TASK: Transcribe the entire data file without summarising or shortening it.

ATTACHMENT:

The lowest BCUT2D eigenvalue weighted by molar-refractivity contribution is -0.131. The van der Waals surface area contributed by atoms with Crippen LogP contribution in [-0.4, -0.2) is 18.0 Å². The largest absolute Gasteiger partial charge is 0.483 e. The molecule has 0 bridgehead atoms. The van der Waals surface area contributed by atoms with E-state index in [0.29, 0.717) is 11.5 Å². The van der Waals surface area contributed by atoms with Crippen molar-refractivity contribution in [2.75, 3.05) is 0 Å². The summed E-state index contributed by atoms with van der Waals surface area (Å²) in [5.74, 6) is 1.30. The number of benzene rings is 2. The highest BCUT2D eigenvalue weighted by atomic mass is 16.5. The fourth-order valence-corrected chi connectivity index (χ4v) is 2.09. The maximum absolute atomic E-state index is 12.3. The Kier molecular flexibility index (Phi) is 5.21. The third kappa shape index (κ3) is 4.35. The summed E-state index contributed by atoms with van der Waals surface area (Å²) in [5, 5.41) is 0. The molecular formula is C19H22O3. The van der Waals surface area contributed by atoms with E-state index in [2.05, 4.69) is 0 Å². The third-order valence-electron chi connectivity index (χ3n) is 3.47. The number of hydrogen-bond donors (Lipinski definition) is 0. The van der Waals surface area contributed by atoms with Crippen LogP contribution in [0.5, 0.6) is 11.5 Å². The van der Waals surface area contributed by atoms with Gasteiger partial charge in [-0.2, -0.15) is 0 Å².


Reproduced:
The lowest BCUT2D eigenvalue weighted by molar-refractivity contribution is -0.131. The van der Waals surface area contributed by atoms with Crippen LogP contribution in [-0.4, -0.2) is 18.0 Å². The largest absolute Gasteiger partial charge is 0.483 e. The molecule has 0 bridgehead atoms. The van der Waals surface area contributed by atoms with E-state index in [0.29, 0.717) is 11.5 Å². The van der Waals surface area contributed by atoms with Crippen molar-refractivity contribution in [2.75, 3.05) is 0 Å². The summed E-state index contributed by atoms with van der Waals surface area (Å²) in [5.74, 6) is 1.30. The number of benzene rings is 2. The highest BCUT2D eigenvalue weighted by atomic mass is 16.5. The fourth-order valence-corrected chi connectivity index (χ4v) is 2.09. The maximum absolute atomic E-state index is 12.3. The Kier molecular flexibility index (Phi) is 5.21. The third kappa shape index (κ3) is 4.35. The summed E-state index contributed by atoms with van der Waals surface area (Å²) in [5, 5.41) is 0. The molecular formula is C19H22O3. The van der Waals surface area contributed by atoms with E-state index in [2.05, 4.69) is 0 Å². The third-order valence-electron chi connectivity index (χ3n) is 3.47. The number of hydrogen-bond donors (Lipinski definition) is 0. The van der Waals surface area contributed by atoms with Crippen LogP contribution in [0.5, 0.6) is 11.5 Å². The van der Waals surface area contributed by atoms with Gasteiger partial charge in [-0.2, -0.15) is 0 Å².